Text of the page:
If you have studied any post-Renaissance history or theology (and you thought I wasted my youth only on the things the young waste their youth on!), you have heard the question, "How many angels can dance on the head (or tip) of a pin?" The question was posed, rhetorically by 17th Century Protestants to mock Scholastics such as Thomas Aquinas and Duns Scotus, and of angelology, a hot topic among Catholic theologians of the time.
Oh, by the way, one answer to that question is: an infinite number, as angels don't occupy physical space.
(So when a former partner of mine called me an "angel"--before she knew me better, of course!--was she really referring to how skinny I was at the time?)
Now, if you are not a transportation or utility cyclist, this question may seem as esoteric as the one about celestial beings and fasteners: How many cyclists does it take to lift a cargo bike over a route barrier? I think it's the structure of the question makes it seem, at least rhetorically, as detached from any real-world concerns. Then again, it could sound like a joke like "How many surrealists does it take to screw in a light bulb?"
(The answer to that one is "Fish!" What else could it be?)
The question about cargo bikes and route barriers is important, though, if bicycles and other non-motorized vehicles are going to become an integral part of any city's transportation system. Those little fences, in zig-zag patterns at the entrance to some bike lanes and pedestrian-bike overpasses, are supposed to keep motorbikes out, but in reality, they don't. Moreover, nothing is done to enforce stated bans: On some lanes, I see four or five motorized bicycles and scooters for every traditional bicycle. Those barriers do, however, inhibit or prevent access for wheelchair users and the aforementioned cargo bikes.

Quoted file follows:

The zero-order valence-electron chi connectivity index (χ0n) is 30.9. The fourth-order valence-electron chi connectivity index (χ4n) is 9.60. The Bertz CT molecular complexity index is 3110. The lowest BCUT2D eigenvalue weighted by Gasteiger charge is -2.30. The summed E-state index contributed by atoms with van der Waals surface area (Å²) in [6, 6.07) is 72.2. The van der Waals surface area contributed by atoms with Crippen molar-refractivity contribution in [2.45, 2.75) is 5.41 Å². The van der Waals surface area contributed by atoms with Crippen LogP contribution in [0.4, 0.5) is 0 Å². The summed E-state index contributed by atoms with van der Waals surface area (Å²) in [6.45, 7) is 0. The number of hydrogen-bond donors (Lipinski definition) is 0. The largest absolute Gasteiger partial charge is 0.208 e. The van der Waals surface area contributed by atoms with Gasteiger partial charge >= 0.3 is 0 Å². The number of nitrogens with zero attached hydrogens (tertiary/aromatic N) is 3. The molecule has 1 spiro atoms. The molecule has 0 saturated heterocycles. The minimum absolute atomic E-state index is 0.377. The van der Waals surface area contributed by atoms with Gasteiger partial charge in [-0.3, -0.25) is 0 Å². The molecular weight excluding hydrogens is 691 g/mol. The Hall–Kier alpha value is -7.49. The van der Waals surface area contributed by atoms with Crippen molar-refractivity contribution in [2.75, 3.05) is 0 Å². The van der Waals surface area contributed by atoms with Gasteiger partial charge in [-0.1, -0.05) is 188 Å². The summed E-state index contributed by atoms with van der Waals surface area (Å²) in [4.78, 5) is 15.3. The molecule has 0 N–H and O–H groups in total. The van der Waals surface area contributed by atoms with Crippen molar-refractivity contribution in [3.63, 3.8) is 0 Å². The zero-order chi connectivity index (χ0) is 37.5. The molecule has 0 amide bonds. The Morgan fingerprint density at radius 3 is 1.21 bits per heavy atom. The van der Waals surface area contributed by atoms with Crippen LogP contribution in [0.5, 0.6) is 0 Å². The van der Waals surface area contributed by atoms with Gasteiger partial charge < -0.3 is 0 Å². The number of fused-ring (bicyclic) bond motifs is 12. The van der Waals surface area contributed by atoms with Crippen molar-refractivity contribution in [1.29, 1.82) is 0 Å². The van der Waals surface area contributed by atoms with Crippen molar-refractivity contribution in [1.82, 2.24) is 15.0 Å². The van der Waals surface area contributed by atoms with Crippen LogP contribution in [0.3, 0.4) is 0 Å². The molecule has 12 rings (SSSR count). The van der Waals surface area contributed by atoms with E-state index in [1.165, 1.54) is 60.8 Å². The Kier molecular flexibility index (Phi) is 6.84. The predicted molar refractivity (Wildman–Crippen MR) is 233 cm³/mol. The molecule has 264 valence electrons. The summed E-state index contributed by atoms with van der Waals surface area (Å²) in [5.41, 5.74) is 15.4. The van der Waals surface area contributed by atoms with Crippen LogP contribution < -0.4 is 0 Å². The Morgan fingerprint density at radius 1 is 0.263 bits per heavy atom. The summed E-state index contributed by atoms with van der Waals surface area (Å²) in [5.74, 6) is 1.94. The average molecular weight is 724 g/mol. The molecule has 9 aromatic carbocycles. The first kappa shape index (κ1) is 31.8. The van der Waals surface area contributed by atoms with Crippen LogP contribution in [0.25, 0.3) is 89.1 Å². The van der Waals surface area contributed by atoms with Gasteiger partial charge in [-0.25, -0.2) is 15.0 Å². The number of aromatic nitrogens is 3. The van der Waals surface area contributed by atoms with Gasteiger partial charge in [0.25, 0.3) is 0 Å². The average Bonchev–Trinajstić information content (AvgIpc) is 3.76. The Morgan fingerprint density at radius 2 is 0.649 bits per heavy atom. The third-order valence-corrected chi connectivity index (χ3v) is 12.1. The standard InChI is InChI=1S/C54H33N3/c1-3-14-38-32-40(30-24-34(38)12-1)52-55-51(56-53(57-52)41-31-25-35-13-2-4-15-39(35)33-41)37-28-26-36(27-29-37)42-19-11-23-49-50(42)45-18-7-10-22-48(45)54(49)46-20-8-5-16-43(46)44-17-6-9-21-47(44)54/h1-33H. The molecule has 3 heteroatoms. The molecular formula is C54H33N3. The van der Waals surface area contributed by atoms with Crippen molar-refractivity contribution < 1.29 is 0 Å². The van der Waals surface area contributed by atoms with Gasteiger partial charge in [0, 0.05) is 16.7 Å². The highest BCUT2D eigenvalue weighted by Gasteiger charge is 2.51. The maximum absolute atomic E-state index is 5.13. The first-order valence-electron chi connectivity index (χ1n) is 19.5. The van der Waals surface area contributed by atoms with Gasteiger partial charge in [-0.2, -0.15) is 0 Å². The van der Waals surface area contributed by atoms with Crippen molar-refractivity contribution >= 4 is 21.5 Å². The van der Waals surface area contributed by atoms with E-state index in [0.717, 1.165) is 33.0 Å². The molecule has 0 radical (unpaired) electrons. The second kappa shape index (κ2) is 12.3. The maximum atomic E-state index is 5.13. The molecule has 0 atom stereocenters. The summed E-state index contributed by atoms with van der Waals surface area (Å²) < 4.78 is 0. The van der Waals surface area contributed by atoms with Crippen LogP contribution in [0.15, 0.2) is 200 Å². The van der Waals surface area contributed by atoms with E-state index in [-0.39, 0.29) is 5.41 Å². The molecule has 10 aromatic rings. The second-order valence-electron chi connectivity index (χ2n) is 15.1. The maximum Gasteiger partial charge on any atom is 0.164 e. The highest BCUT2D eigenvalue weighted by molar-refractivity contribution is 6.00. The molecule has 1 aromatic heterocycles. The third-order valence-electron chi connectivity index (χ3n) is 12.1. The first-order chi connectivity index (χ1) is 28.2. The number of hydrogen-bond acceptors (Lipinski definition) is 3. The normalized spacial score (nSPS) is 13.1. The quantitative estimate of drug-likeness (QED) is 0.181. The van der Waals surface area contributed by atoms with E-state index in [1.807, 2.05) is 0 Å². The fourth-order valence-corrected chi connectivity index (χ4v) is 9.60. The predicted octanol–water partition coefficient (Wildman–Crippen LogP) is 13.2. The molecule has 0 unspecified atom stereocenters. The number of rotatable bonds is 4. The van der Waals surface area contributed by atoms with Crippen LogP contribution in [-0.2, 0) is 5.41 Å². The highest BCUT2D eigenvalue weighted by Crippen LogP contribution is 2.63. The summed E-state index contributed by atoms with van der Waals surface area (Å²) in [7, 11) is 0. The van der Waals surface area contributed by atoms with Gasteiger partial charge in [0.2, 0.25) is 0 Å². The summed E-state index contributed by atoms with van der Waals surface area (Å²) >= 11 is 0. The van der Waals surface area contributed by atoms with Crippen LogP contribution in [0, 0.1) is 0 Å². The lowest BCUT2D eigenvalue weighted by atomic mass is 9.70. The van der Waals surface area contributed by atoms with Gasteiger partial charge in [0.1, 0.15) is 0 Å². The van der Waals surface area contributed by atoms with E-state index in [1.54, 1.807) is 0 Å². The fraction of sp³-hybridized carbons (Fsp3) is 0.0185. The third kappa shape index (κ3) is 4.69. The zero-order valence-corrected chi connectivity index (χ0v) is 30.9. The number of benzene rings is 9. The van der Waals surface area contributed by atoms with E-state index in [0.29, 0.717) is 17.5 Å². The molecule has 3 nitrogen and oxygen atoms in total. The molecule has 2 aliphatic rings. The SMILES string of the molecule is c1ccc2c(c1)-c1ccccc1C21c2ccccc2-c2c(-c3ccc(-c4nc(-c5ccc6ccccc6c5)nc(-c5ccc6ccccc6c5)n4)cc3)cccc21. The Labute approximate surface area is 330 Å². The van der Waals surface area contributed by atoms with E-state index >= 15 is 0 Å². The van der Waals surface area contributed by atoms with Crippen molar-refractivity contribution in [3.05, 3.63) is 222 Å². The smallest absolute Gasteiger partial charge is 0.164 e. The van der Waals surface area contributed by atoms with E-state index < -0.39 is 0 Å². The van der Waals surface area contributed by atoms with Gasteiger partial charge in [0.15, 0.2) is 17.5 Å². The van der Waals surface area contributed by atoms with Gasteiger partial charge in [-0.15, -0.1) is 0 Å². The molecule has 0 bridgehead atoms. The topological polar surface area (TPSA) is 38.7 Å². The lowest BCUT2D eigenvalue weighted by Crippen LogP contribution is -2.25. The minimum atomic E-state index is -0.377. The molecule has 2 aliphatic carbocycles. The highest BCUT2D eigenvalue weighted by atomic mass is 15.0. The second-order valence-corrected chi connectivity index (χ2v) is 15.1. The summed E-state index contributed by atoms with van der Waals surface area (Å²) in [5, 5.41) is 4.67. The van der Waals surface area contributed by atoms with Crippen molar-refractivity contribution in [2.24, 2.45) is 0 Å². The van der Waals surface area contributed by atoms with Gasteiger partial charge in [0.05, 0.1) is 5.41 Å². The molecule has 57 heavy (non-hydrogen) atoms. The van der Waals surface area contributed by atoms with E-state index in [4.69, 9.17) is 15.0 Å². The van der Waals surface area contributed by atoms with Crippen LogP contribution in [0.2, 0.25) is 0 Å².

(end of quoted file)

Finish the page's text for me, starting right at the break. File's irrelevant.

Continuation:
There are many barriers to cycling in London, some are physical especially when riding a cargo bike. Luckily I had my trusted group of riders with me to help me out on this occasion in Roding Valley @willnorman @ternbicycles @RedbridgeLive @London_Cycling pic.twitter.com/rcxTqQmcRu— Mariam Sayed (@MariamCycles) March 22, 2023
Possibly the worst examples I've seen are the barriers on each end of the pedestrian-bike overpasses over the Clearview Expressway (a.k.a. I-295) in the eastern part of my home borough of Queens. Not only do they inhibit access for wheelchairs and cargo bikes, they also endanger cyclists or pedestrians entering exiting them because, once you go through the barriers, there is nothing separating you from the expressway's service road, where traffic enters (on the east side) or exits (on the west) at Expressway speeds (50MPH+). I occasionally use those crossovers when cycling to or from Fort Totten or other areas along the North Shore.
|If you look closely at the right side of this entrance to a Clearview Expressway overpass, you can see the zig-zag barrier.|
For a time, bicycles were actually banned as a result of an eleven-year-old boy who was struck and killed by a car when he tried to exit the overpass. In a way, that doesn't surprise me: Most planners and politicians aren't everyday cyclists or even pedestrians, so they can be depended on to simply ban something when it could be made safer. In the case of the Clearview overpasses--and, I suspect, the one in the Tweet I've included--accessing and using a lane should be made safer for all non-motorized (and wheelchair) traffic, and a ban against anything with a motor (besides a wheelchair) should be enforced.